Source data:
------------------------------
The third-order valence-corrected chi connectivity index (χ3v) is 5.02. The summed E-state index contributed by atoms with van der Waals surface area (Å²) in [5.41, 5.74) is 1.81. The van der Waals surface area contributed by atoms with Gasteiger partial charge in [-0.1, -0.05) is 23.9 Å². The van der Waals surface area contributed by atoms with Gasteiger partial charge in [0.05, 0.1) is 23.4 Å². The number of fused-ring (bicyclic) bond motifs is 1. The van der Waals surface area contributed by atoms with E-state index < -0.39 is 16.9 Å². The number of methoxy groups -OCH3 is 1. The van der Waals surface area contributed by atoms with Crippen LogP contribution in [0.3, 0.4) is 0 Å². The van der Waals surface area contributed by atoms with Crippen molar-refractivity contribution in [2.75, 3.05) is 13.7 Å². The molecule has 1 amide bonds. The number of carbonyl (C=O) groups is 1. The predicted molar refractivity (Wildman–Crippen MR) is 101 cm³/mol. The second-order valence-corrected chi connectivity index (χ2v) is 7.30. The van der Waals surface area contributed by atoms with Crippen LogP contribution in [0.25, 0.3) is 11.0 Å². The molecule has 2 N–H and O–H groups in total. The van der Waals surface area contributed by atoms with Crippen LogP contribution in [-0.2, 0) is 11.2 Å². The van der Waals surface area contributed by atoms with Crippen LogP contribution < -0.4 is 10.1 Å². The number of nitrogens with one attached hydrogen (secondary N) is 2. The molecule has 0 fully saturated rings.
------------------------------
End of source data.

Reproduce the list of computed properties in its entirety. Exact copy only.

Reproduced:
The third-order valence-corrected chi connectivity index (χ3v) is 5.02. The summed E-state index contributed by atoms with van der Waals surface area (Å²) in [5.41, 5.74) is 1.81. The van der Waals surface area contributed by atoms with Gasteiger partial charge in [-0.1, -0.05) is 23.9 Å². The van der Waals surface area contributed by atoms with Gasteiger partial charge in [0.05, 0.1) is 23.4 Å². The number of fused-ring (bicyclic) bond motifs is 1. The van der Waals surface area contributed by atoms with E-state index < -0.39 is 16.9 Å². The number of methoxy groups -OCH3 is 1. The van der Waals surface area contributed by atoms with Crippen LogP contribution in [0.3, 0.4) is 0 Å². The van der Waals surface area contributed by atoms with Crippen molar-refractivity contribution in [2.75, 3.05) is 13.7 Å². The molecule has 1 amide bonds. The number of carbonyl (C=O) groups is 1. The predicted molar refractivity (Wildman–Crippen MR) is 101 cm³/mol. The second-order valence-corrected chi connectivity index (χ2v) is 7.30. The van der Waals surface area contributed by atoms with Crippen LogP contribution in [0.25, 0.3) is 11.0 Å². The molecule has 2 N–H and O–H groups in total. The van der Waals surface area contributed by atoms with Crippen LogP contribution in [-0.2, 0) is 11.2 Å². The van der Waals surface area contributed by atoms with Crippen LogP contribution < -0.4 is 10.1 Å². The number of nitrogens with one attached hydrogen (secondary N) is 2. The molecule has 0 fully saturated rings.